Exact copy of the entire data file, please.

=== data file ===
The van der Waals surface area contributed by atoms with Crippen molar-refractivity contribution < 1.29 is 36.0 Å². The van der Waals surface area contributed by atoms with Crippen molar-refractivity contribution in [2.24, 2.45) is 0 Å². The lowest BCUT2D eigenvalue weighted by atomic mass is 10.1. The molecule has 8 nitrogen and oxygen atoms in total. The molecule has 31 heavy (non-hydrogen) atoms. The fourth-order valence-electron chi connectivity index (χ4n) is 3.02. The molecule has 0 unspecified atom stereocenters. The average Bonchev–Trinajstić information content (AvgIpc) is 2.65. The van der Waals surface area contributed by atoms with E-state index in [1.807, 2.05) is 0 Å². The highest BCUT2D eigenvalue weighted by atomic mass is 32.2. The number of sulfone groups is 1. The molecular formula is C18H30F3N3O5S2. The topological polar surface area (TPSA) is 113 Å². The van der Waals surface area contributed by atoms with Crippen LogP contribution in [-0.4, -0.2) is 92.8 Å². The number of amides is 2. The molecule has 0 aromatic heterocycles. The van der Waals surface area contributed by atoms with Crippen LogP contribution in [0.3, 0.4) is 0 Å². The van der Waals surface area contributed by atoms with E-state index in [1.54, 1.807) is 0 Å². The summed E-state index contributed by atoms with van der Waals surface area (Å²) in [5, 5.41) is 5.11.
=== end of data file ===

The van der Waals surface area contributed by atoms with Crippen molar-refractivity contribution < 1.29 is 36.0 Å². The van der Waals surface area contributed by atoms with Crippen molar-refractivity contribution in [2.24, 2.45) is 0 Å². The lowest BCUT2D eigenvalue weighted by atomic mass is 10.1. The molecule has 8 nitrogen and oxygen atoms in total. The molecule has 31 heavy (non-hydrogen) atoms. The fourth-order valence-electron chi connectivity index (χ4n) is 3.02. The molecule has 0 unspecified atom stereocenters. The average Bonchev–Trinajstić information content (AvgIpc) is 2.65. The van der Waals surface area contributed by atoms with E-state index in [1.807, 2.05) is 0 Å². The highest BCUT2D eigenvalue weighted by atomic mass is 32.2. The number of sulfone groups is 1. The molecular formula is C18H30F3N3O5S2. The topological polar surface area (TPSA) is 113 Å². The van der Waals surface area contributed by atoms with Crippen LogP contribution in [-0.4, -0.2) is 92.8 Å². The number of amides is 2. The molecule has 0 aromatic heterocycles. The van der Waals surface area contributed by atoms with Crippen LogP contribution in [0.3, 0.4) is 0 Å². The van der Waals surface area contributed by atoms with E-state index in [1.54, 1.807) is 0 Å². The summed E-state index contributed by atoms with van der Waals surface area (Å²) in [5, 5.41) is 5.11.